The media seems surprised that Fred Thompson used to be pro-choice. The LA Times broke the story on Saturday:
Fred D. Thompson, who is campaigning for president as an antiabortion Republican, accepted an assignment from a family-planning group to lobby the first Bush White House to ease a controversial abortion restriction, according to a 1991 document and several people familiar with the matter.
A spokesman for the former Tennessee senator denied that Thompson did the lobbying work. But the minutes of a 1991 board meeting of the National Family Planning and Reproductive Health Assn. say that the group hired Thompson that year.
His task was to urge the administration of President George H. W. Bush to withdraw or relax a rule that barred abortion counseling at clinics that received federal money, according to the records and to people who worked on the matter.
But Fred Thompson is just another Republican whose views on abortion apparently change with the political winds. I’ve found a number of articles published in the 1990s that suggest Thompson used to be pro-choice.
The New Republic article, published on 10 Apr 1995 (pg. 15) and subtitled “Meet Fred Thompson (R-Hollywood),” pointed out (emphasis added):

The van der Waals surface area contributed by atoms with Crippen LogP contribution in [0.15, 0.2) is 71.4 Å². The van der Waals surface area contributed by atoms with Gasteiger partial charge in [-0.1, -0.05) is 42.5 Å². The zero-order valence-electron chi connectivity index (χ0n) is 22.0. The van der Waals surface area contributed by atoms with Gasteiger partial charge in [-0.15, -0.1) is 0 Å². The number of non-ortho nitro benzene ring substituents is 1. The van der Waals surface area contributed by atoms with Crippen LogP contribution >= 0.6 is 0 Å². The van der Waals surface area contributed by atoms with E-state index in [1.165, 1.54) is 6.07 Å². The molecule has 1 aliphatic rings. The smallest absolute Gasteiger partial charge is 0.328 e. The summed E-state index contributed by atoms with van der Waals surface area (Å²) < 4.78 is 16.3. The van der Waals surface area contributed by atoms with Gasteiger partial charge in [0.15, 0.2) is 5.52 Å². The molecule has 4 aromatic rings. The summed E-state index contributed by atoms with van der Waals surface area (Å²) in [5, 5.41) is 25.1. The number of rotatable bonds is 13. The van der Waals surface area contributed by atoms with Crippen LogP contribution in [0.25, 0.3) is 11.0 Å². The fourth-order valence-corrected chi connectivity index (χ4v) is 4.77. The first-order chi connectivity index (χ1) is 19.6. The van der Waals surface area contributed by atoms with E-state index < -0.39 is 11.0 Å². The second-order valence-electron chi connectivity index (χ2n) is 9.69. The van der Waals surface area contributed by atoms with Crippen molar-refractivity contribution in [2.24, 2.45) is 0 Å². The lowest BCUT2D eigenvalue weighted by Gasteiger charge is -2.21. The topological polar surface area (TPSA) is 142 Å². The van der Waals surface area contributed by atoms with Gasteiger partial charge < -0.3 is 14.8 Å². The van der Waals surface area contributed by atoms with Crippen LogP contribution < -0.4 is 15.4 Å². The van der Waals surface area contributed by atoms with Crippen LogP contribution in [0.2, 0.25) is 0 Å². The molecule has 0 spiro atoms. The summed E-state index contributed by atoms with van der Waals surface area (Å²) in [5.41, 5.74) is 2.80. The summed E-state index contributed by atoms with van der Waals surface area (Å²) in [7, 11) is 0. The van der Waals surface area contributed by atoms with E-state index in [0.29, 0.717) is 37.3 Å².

On the current Republican hot-button topics, [Fred Thompson] evinces just the right degree of political honesty. He’s pro-choice and is one of the few Republicans willing to broach the subject of cuts in Social Security. But he swaddles his words in soothing balm about not wanting to hurt the “old folks.” Not bad for a beginner. Good enough, even, to make him a distant but conceivable vice presidential pick in 1996.
By 1997, Newsweek (3 Feb, U.S. edition, pg. 30) points out that (emphasis added):
Thompson is hard to pin down politically. He refuses to announce a clear position on abortion (though he consistently votes pro-life).
A few months later, The Economist (July 12, 1997, U.S. edition, pg. 32) writes (emphasis added):
Though he has been in the Senate less than three years, and though the extent of his ambition is uncertain, Mr Thompson is a natural presidential hope. He is six foot six; he has a folksy charm; he is frequently compared to Ronald Reagan. […]
Mr Thompson’s fight against corrupt politics is attractive, to be sure; his open support for abortion choice in a party of abortion foes is politically courageous.
Should he run for POTUS, Fred will have to make up some Romneyesque bullshit story like an epiphany caused by the “obvious” immorality of stem cell research that changed his stance on abortion.
For now, Fred Thompson is just spewing bullshit without the epiphany. Responding to the LA Times piece at the Young Republicans National Convention on Saturday, Thompson said:
“I’d just say the flies get bigger in the summertime. I guess the flies are buzzing,” said Thompson, who is considering running for president as a social conservative. He refused comment on whether he recalled doing the work.
Basically, Fred, like Mitt, has changed his position on abortion. The difference is that Mitt at least made the effort to concoct a bullshit excuse, whereas Fred is just spewing utter bullshit.